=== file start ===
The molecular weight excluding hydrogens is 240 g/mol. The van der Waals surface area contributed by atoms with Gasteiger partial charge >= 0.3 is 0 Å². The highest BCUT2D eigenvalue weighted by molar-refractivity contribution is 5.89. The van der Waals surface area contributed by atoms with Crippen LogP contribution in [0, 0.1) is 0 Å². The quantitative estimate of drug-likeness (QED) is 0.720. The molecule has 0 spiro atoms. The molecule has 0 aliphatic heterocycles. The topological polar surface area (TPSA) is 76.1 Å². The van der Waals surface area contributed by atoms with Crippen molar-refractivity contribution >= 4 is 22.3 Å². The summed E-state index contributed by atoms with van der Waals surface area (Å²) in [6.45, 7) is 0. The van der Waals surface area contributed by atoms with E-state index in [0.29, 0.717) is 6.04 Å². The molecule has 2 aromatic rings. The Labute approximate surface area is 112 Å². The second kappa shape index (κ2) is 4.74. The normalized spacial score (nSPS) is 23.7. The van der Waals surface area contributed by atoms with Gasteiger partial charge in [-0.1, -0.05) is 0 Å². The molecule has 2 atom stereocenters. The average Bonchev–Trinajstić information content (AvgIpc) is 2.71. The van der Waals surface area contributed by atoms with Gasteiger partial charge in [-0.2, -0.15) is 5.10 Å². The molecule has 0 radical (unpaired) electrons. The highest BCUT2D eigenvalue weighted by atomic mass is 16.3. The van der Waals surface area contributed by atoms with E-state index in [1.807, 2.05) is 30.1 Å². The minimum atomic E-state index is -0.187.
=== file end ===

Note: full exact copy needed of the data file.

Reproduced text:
The molecular weight excluding hydrogens is 240 g/mol. The van der Waals surface area contributed by atoms with Gasteiger partial charge >= 0.3 is 0 Å². The highest BCUT2D eigenvalue weighted by molar-refractivity contribution is 5.89. The van der Waals surface area contributed by atoms with Crippen LogP contribution in [0, 0.1) is 0 Å². The quantitative estimate of drug-likeness (QED) is 0.720. The molecule has 0 spiro atoms. The molecule has 0 aliphatic heterocycles. The topological polar surface area (TPSA) is 76.1 Å². The van der Waals surface area contributed by atoms with Crippen molar-refractivity contribution >= 4 is 22.3 Å². The summed E-state index contributed by atoms with van der Waals surface area (Å²) in [6.45, 7) is 0. The van der Waals surface area contributed by atoms with E-state index in [0.29, 0.717) is 6.04 Å². The molecule has 2 aromatic rings. The Labute approximate surface area is 112 Å². The second kappa shape index (κ2) is 4.74. The normalized spacial score (nSPS) is 23.7. The van der Waals surface area contributed by atoms with Gasteiger partial charge in [-0.1, -0.05) is 0 Å². The molecule has 2 atom stereocenters. The average Bonchev–Trinajstić information content (AvgIpc) is 2.71. The van der Waals surface area contributed by atoms with Gasteiger partial charge in [-0.2, -0.15) is 5.10 Å². The molecule has 0 radical (unpaired) electrons. The highest BCUT2D eigenvalue weighted by atomic mass is 16.3. The van der Waals surface area contributed by atoms with E-state index in [1.807, 2.05) is 30.1 Å². The minimum atomic E-state index is -0.187.